Back to the future? Dutch New Worlds

Dutch New Worlds by Christian Salewski is the standard book on Dutch scenario thinking between 1970 and 2000, according to Allard Jolles.

The Netherlands Now As Design, Carel Weeber. New Netherlands 2050 (1987)

The book Dutch New Worlds: Scenarios in Physical Planning and Design in the Netherlands, 1970-2000 by Christian Salewski appeared in 2012 and recently won the PHS prize for innovative books on planning history. Now the book will probably receive the attention it deserves. And rightly so, because it has become nothing less than the standard work on planning scenarios in the Netherlands between 1970 and 2000. The book convincingly shows all that design research has influenced, and especially what it hasn’t. At the same time, professional designers will read it and find themselves transported back in time into their profession, as it once existed, not as solitary individuals but as exponents of a particular era. It is a chastening experience.

Soon is right now
The final sentence of Dutch New Worlds lingers a long time in the mind, not because it’s the end but because of what it claims. Physical planning scenarios “can be compared to research, but it is research of the present, not of the future. Scenarios can show what a decision was based on, and what the expectations of the decision-makers were.” Salewski always chooses his words carefully and here, too, he is very precise. To him, thinking about the future largely means reflecting on our own era. And anybody who, like Salewski, studies the history of previous virtual futures is presented not only with all those differing opinions about that future but also with the time when those ideas were articulated.

Second Report on National Physical Planning (1966). Spatial Structure Sketch of the Netherlands around 2000.

Soon was back then
In this respect, thinking about the future and thinking about history have much in common as disciplines. For not only do they examine periods on both sides of the present, but in their choice of subject they also serve “a topical pretext and objective in the present”, as French philosopher and journalist Raymond Aron (1905-1983) wrote in Dimensions de la conscience historique. The last chapter by Salewski is a fine endorsement of that. What did Aron write? He states that new history books can always be written about the same subject, because there is always a present-day pretext that determines which historical fragment should now be viewed in another light. And more than once, the present goal determines possible conclusions. That same ‘light’ is the measure when it comes to thinking about possible futures. Salewski convincingly shows that working with scenarios essentially comes down to making a match between desired, possible and probable futures, from the perspective of here and now. He also focuses on how that happens and, to illustrate his point, makes diagrams (sure to garner a following!), and looks in detail at the constantly new ways of looking at, say, Markerwaard or the entire country.

Soon is sheer chance
Salewski is right. Scenarios are of course always tied much more to the present than their subject indicates. And they are always intended to enable policy-makers to evaluate certain choices against the desirability of the consequences of those choices, should one such scenario become reality. A decision is never taken solely on the basis of one scenario study, however, but the images and argumentation presented with the results always have an effect, no matter how fleeting they may be. After all, urban planners today cannot draw on anything but statistics from the past — that cannot by definition be any later than yesterday — to make plans for tomorrow. And then you need prognoses, whether they concern demography, social themes, macro-economic trends or climate predictions. But determining or changing the future compared to today is really something else. That is not a role for spatial scenarios.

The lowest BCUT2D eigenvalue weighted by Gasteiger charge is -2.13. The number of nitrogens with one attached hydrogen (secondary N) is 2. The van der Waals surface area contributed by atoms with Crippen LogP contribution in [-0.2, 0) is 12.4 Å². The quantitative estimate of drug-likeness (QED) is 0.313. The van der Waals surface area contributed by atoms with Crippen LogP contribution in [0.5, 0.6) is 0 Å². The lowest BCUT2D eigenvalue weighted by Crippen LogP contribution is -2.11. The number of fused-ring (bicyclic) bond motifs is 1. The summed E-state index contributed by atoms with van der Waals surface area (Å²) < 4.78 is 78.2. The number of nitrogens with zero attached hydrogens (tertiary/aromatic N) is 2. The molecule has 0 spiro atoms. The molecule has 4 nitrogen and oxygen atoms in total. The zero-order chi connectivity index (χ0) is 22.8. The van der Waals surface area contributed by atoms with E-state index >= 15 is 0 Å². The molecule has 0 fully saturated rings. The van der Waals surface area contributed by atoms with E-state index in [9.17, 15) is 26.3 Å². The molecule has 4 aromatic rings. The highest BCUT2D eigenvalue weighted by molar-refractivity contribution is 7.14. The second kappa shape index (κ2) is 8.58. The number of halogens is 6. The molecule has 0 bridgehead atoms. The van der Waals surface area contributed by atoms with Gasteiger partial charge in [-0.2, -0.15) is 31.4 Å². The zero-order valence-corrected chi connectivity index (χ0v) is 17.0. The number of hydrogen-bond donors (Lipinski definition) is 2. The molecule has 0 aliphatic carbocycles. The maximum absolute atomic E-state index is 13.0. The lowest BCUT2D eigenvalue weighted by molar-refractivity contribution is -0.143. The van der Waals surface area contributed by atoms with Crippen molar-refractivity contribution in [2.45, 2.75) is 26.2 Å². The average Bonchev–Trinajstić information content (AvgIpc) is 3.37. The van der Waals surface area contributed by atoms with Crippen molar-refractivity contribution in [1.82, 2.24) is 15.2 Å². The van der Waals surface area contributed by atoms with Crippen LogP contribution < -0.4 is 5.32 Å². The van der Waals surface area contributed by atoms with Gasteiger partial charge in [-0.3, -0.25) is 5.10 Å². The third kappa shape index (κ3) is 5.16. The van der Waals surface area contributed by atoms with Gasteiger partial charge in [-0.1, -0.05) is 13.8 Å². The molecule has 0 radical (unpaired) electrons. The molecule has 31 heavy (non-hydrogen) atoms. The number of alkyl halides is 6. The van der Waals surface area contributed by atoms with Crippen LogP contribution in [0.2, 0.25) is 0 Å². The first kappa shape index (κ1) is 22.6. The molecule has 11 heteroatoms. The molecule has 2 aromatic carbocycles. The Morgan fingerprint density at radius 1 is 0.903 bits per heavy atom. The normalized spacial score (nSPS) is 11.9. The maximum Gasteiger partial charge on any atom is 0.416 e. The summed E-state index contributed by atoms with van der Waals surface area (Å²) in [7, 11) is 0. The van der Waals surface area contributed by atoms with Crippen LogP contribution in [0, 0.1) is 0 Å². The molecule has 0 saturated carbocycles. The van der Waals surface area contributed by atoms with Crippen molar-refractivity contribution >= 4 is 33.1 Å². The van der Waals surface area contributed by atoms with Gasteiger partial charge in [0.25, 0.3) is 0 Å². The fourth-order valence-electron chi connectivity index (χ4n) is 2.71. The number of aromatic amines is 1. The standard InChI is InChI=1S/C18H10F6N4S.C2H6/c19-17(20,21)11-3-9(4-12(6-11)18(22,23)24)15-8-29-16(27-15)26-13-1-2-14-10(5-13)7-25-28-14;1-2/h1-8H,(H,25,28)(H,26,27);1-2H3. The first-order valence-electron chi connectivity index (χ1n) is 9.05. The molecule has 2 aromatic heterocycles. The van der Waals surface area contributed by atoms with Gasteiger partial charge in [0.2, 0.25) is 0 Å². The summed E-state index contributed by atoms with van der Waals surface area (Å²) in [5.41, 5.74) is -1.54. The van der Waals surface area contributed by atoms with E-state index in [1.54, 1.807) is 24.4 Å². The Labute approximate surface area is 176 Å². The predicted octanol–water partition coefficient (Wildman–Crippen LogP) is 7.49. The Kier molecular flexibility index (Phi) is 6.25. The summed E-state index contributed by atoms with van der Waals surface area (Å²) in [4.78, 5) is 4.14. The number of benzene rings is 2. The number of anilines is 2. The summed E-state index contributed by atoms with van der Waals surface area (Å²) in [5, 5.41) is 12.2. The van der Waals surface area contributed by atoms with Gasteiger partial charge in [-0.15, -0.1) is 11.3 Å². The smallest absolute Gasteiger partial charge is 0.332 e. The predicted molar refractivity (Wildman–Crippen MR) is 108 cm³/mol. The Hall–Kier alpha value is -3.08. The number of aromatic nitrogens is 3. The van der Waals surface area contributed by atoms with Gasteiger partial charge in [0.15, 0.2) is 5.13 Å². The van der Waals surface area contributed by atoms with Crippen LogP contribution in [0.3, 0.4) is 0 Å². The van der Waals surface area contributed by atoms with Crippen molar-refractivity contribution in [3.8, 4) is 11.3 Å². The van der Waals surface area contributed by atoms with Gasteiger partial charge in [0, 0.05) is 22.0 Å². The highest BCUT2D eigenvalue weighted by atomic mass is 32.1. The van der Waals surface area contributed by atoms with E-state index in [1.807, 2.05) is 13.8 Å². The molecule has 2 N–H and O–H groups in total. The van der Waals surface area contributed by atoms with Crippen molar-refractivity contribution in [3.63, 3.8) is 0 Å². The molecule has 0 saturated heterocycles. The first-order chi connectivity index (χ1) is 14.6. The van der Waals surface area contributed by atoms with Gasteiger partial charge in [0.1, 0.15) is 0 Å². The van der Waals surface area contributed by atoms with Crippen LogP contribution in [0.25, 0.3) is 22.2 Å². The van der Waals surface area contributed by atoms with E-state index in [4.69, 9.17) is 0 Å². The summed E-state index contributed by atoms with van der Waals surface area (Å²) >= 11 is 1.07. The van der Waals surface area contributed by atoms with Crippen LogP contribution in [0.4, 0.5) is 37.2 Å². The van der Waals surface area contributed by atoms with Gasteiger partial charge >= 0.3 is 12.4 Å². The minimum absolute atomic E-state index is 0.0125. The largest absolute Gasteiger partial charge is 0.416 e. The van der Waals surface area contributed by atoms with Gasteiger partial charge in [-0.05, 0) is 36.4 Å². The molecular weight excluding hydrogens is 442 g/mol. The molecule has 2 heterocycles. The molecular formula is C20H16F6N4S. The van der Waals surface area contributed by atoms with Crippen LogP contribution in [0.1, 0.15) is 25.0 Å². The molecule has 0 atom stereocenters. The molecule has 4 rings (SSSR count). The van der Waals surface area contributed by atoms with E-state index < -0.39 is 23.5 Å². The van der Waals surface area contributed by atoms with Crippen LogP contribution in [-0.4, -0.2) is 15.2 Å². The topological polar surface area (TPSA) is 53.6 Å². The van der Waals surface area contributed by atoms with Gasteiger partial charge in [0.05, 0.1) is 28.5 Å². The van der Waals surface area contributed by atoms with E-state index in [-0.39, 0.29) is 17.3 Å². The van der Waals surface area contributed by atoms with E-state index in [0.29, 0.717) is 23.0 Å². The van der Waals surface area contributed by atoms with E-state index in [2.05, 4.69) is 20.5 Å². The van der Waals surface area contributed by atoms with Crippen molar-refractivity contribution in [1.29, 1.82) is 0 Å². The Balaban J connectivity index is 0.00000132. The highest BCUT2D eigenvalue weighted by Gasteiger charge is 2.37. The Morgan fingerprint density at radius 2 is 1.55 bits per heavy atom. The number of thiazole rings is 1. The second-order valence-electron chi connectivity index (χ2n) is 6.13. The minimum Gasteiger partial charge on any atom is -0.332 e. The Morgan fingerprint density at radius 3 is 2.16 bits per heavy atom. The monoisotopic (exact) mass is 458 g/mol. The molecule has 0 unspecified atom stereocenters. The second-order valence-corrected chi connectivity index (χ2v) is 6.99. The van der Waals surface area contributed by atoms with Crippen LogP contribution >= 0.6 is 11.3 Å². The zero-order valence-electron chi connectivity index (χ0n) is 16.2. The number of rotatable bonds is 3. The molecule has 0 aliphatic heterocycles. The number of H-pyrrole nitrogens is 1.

Spread from the book discussed here.

Soon is fluid
Salewski does more. He convincingly shows that scenarios in physical planning and design before 2000 synchronized to a high degree with the ideal of shaping society. And that, Salewski argues, is precisely where things went wrong. “[…]not only do scenarios exclude all the interesting developments that happen due to implausible behaviours and chance, they also force the scenario-builders to paint a uniform, homogeneous image of a future society. This is exactly what physical planning and design should not be about.” Or, as urban planner Wim Hartman once stated in his book The Fluid City, every individual remakes his or her space over and over, and all decisions made by those individuals together make or determine the space. Not the plan, which plays another role.

Soon is soon
It was high time that someone set this period of Dutch urban planning in the right context, and high time too that the profession came to realize for once and for all that it is never about the image of the future outlined in a scenario but about the communicative power of a story presented in words and pictures. It is for this, and for the copious images and perfect design, that this book deserves the designation as a standard work.
Nonetheless, thinking about the future with the help of scenarios remains a useful exercise. That they never materialise is not the issue, for they always concern the present. And no matter who delivers the message, the publications, especially when they are harbingers of bad news, invariably make headlines. If we don’t move in that direction, then…if we don’t soon cease that, then…if we don’t do something about the divide, then…then what? All you know for certain is that there is a topical pretext to call for something and that it serve a defined aim. Legitimate, certainly, but it’s got little to do with the future.